Bengaluru: Gayathri Pathak, 40, was bedridden for the last two years and depended entirely on her husband to take care of the house, their children and her. Suffering from multiple joint rheumatoid arthritis for the last seven years, she refused surgery although her condition kept worsening.
Then one day she gave in and underwent a Computer Navigation Assisted Total Knee Replacement (TKR) surgery at the Fortis Hospital on Bannerghatta Road recently, which has now changed her life for the better.
“I am very grateful to the doctors for counselling and treating me. I will now be able to travel everywhere and also see my parents soon,” says a relieved Gayathri.
Dr. Narayana Hulse, additional director, orthopaedics, Fortis Hospitals, Bengaluru says Gayathri was advised knee replacement surgery last year but she held back due to fear and misconception about this line of treatment, As a result, her knee developed severe bends that made her immobile. “She developed flection deformity in both the knees, which made her completely bedridden. We used the Computer Navigated Knee Replacement technique for her as it helped us place the knee in the most accurate position,” he explains.
The surgery was difficult to perform as Gayathri’s bones had become soft from immobility and were at risk of breaking. “But we mobilised her knee condition gradually and progressively. Then 10 days after surgery she was discharged and now she is able to walk independently without any support,” he says. Dr. Hulse regrets that there are a lot of misconceptions about knee replacement surgery. "We need to educate patients and plan an early surgery to avoid further complications and pain," he suggests. Going by doctors, knee arthritis is expected to emerge as the fourth common cause of physical disability with four crore people in need of total knee replacement in the country. Unfortunately, the shortage of orthopaedic specialists and healthcare infrastructure will make this a huge healthcare burden, they warn.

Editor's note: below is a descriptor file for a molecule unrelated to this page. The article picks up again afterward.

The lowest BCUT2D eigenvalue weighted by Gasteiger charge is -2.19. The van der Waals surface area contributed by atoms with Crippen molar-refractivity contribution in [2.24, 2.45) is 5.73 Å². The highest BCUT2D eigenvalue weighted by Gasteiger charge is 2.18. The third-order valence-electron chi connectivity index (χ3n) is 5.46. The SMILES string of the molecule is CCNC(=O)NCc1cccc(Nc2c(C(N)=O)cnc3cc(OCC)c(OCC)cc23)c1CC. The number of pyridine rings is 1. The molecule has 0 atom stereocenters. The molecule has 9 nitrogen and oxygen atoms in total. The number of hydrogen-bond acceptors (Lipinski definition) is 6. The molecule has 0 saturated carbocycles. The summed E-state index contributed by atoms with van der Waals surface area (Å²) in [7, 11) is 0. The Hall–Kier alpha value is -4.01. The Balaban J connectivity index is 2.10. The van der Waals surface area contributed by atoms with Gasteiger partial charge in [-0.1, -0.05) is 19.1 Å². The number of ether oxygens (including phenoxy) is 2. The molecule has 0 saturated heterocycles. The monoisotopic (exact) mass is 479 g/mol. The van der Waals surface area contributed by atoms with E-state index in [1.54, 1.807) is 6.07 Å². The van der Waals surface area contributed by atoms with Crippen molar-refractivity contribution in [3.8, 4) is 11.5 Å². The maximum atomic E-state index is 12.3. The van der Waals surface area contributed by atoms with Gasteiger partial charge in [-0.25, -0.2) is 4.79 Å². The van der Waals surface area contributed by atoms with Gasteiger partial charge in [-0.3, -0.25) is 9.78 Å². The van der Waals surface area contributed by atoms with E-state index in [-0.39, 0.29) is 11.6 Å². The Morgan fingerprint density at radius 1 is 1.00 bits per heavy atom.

Dr. Deepak Inamdar, consultant orthopaedic surgeon at Apollo Hospitals, Jayanagar explains there are over a 100 types of arthritis which can be caused due to different reasons. “The condition is difficult to recognise as it is often mistaken for an injury and starts in a single joint,” he adds.
While osteoarthritis is commonly seen in the older population, rheumatoid arthritis is very common among younger people, according to him. “If not treated on time, arthritis, being an autoimmune disease, can easily destroy the joint,” Dr. Inamdar warns.
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